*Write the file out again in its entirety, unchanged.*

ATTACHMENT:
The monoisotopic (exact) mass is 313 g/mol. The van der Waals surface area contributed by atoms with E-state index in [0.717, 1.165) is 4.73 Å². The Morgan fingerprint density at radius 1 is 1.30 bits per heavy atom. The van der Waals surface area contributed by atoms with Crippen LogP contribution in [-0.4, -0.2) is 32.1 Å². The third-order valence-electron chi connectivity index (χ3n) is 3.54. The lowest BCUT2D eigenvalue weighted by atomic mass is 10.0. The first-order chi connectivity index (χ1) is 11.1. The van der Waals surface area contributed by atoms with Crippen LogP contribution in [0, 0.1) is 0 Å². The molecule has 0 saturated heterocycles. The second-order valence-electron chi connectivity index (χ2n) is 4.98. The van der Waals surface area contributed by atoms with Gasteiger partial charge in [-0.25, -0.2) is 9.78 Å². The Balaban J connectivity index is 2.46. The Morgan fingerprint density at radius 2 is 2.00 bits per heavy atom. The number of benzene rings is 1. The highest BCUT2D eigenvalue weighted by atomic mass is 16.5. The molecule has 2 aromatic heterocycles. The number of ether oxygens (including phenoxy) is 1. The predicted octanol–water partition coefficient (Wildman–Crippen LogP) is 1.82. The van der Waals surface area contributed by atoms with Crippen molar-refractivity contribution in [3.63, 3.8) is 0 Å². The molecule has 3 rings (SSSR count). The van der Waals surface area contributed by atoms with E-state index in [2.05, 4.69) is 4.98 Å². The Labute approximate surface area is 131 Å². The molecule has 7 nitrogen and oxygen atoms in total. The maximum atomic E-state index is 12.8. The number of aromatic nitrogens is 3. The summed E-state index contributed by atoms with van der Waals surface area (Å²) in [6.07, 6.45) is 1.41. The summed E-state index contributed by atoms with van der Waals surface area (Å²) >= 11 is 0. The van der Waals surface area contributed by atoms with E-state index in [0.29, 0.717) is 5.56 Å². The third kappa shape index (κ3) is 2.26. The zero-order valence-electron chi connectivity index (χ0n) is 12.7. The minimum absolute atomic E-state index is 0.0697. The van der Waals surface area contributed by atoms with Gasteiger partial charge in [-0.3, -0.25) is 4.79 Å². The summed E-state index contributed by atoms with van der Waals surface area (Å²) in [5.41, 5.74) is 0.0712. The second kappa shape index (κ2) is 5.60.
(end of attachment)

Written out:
The monoisotopic (exact) mass is 313 g/mol. The van der Waals surface area contributed by atoms with E-state index in [0.717, 1.165) is 4.73 Å². The Morgan fingerprint density at radius 1 is 1.30 bits per heavy atom. The van der Waals surface area contributed by atoms with Crippen LogP contribution in [-0.4, -0.2) is 32.1 Å². The third-order valence-electron chi connectivity index (χ3n) is 3.54. The lowest BCUT2D eigenvalue weighted by atomic mass is 10.0. The first-order chi connectivity index (χ1) is 11.1. The van der Waals surface area contributed by atoms with Crippen LogP contribution in [0, 0.1) is 0 Å². The molecule has 0 saturated heterocycles. The second-order valence-electron chi connectivity index (χ2n) is 4.98. The van der Waals surface area contributed by atoms with Gasteiger partial charge in [-0.25, -0.2) is 9.78 Å². The Balaban J connectivity index is 2.46. The Morgan fingerprint density at radius 2 is 2.00 bits per heavy atom. The number of benzene rings is 1. The highest BCUT2D eigenvalue weighted by atomic mass is 16.5. The molecule has 2 aromatic heterocycles. The number of ether oxygens (including phenoxy) is 1. The predicted octanol–water partition coefficient (Wildman–Crippen LogP) is 1.82. The van der Waals surface area contributed by atoms with Crippen molar-refractivity contribution in [3.63, 3.8) is 0 Å². The molecule has 3 rings (SSSR count). The van der Waals surface area contributed by atoms with E-state index in [2.05, 4.69) is 4.98 Å². The Labute approximate surface area is 131 Å². The molecule has 7 nitrogen and oxygen atoms in total. The maximum atomic E-state index is 12.8. The number of aromatic nitrogens is 3. The summed E-state index contributed by atoms with van der Waals surface area (Å²) in [6.07, 6.45) is 1.41. The summed E-state index contributed by atoms with van der Waals surface area (Å²) >= 11 is 0. The van der Waals surface area contributed by atoms with E-state index in [0.29, 0.717) is 5.56 Å². The third kappa shape index (κ3) is 2.26. The zero-order valence-electron chi connectivity index (χ0n) is 12.7. The minimum absolute atomic E-state index is 0.0697. The van der Waals surface area contributed by atoms with Gasteiger partial charge in [-0.3, -0.25) is 4.79 Å². The summed E-state index contributed by atoms with van der Waals surface area (Å²) in [5.41, 5.74) is 0.0712. The second kappa shape index (κ2) is 5.60.